Why Do So Many Christians Favor “Small Government”?

“Of all tyrannies, a tyranny sincerely exercised for the good of its victims may be the most oppressive. It would be better to live under robber barons than under omnipotent moral busybodies. The robber baron’s cruelty may sometimes sleep, his cupidity may at some point be satiated; but those who torment us for our own good will torment us without end, for they do so with the approval of their own conscience.”

– C.S. Lewis

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Anyone who tries to claim that the Bible prescribes his or her specific political opinions should be met with a certain degree of skepticism. The Bible does, however, hint at how Christians should interact with the societies in which they live (go read Acts 5:29 and Luke 20:25). It also provides strong caution against placing one’s confidence in Earthly governments (go read I Samuel 8 and Judges 8:22-23).

My purpose here is to address the common (and erroneous) claim that Christians who favor “small government” are, by definition, being hypocritical. Or as Jimmy Carter puts it,

jimmy carter

For one thing, I only know of maybe 2 or 3 people who oppose tax dollars going to help the poor. All of them are anarchists. So it’s not entirely clear who, exactly, Carter is addressing. But I’m pretty sure he’s just addressing anyone who favors a more limited welfare system than he does.

The real debate, if we’re being honest, is the extent to which – and the means by which – public assistance should be directed to the poor. The question is whether primary responsibility for assisting the poor should rest with government, or with individuals, churches, and private charities.

To many on the Left, conservatives who attempt to reduce the size of the welfare state are either acting out of greed, malice, or a lack of empathy for the poor. In reality, the conservative’s goal is to limit and decentralize power. The conservative understands that power leads to corruption, and that powerful, centralized governments have a long history of abusing human rights.

The conservative also recognizes the importance of individual responsibility and the dignity of providing for oneself and one’s family. In this sense, the conservative is concerned not only with the poor man’s physical needs, but also with his spiritual, non-material needs. Any form of government assistance should therefore have the aim of making the recipient self-sufficient, rather than perpetually reliant on public assistance.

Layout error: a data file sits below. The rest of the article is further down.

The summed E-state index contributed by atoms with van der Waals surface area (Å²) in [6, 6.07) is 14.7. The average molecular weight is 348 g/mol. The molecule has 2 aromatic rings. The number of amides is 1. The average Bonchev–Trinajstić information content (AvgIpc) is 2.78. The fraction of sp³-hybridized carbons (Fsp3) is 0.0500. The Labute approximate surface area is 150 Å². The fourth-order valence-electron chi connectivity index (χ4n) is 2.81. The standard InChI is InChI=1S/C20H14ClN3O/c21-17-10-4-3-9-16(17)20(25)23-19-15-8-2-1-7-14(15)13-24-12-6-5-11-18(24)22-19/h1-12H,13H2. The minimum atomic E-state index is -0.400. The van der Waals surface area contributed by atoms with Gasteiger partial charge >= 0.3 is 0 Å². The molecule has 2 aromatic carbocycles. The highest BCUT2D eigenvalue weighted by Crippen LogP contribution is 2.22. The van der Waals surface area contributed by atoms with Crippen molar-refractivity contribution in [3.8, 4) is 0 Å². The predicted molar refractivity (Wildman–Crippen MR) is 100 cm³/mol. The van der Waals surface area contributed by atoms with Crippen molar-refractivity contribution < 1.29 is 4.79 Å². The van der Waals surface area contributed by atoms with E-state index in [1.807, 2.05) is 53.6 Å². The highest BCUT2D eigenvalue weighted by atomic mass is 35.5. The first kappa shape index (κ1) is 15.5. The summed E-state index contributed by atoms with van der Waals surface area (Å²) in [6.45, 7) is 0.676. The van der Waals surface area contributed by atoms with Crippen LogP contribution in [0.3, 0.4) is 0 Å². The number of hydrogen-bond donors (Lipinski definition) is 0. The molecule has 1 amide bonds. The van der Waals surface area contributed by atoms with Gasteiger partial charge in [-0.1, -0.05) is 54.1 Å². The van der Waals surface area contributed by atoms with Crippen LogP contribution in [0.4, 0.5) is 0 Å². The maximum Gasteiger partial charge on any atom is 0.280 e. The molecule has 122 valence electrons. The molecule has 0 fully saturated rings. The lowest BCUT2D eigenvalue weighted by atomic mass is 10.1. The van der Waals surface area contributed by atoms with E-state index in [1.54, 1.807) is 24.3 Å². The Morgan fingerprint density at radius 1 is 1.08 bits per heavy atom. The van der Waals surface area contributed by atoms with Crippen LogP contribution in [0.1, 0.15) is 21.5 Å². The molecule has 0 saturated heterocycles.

Unfortunately, there’s an epidemic of young, progressive, “enlightened” individuals in this country who eagerly vote to expand the welfare state, and conclude that this makes them champions of the poor. Yet when asked, directly, what they’ve personally done for the poor, the only things they can come up with are Holding Benevolent Opinions, paying taxes, and maybe attending a charity walk.

I realize that sounds a tad anecdotal…but as it turns out, there’s solid data to back it up. According to research out of Syracuse University, “people who reject the idea that ‘government has a responsibility to reduce income inequality’ give an average of four times more than people who accept that proposition.” In the U.S., conservative states consistently see higher levels of charitable giving than liberal states.

In short: when a person considers his taxes to be a legitimate form of charity, he becomes less charitable.

The modern progressive, unwilling to recognize mankind’s fallen condition, sincerely believes that the State provides the means of realizing his egalitarian utopia. The Christian should know better. Those who place their faith in the strong arm of government walk a fine line between folly and idolatry.

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See also:

“Why Christians Make Great Libertarians” (part 1, part 2, part 3)

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9 thoughts on “Why Do So Many Christians Favor “Small Government”?

  1. Interestingly, the first five books of the Holy Bible give instruction on how to deal with the poor. Unfortunately, most people believe the Old Testament has been “done away”.